Liars – TFCF
Angus Andrew returns with a fractured, aching Liars record that's more than worthy of the time it'll take to unravel
Liars have been in a state of flux their whole career. Dance-punk, experimental rock, spooky ambience and hard-nosed techno make up some of their many mutations. Surprisingly, they’ve thrived with each new sound. No two albums sound the same, and no one quite sounds like them. TFCF (or Theme from Crying Fountain) is just as unstable. After the amicable departure of founding guitarist Aaron Hemphill, Angus Andrew returned to Australia to write as Liars’ sole member, rebuilding the band from the ground up.
TFCF is a fractured, aching record, formed from clattering drum loops, eerie acoustics and hollowed-out vocals. Pieces of the band’s history creep up as influences; the rawness of Drums Not Dead blends with the weightless quality of WIXIW at points. But TFCF feels distinct in how it flits between these archetypes. The dreary folk of The Grand Delusional opens into a sour beat that verges on hip-hop. Cred Woes sticks close to the starkness and momentum of the band’s last album, 2014’s Mess, before introducing a garage rock riff, melting into an eerie soundscape moments later. The galloping death march Coins in a Caged Fist cuts directly into a pensive ballad, Ripe Ripe Rot, where muffled orchestral loops match Andrew’s defeated vocal.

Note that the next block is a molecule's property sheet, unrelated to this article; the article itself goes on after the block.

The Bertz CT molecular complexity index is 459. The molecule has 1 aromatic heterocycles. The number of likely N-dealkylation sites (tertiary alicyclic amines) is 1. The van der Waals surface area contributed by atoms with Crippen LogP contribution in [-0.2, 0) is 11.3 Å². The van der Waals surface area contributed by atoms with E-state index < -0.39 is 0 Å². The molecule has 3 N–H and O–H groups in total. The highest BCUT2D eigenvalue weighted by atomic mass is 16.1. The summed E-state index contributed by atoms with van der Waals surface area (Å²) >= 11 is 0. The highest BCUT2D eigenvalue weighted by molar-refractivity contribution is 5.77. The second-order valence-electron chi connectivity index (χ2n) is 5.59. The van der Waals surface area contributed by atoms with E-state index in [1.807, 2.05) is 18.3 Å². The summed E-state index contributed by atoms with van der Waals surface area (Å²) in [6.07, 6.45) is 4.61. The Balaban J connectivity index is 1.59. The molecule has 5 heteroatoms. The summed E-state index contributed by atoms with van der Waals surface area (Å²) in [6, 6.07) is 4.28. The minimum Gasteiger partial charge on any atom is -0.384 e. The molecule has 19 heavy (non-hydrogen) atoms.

As soon as you get a grip on it, TFCF wriggles into another shape. But even at its weirdest, Angus Andrew’s songwriting couldn’t be clearer, and that’s what makes it a mess worth unravelling.
Listen to: Cred Woes, No Pamphlet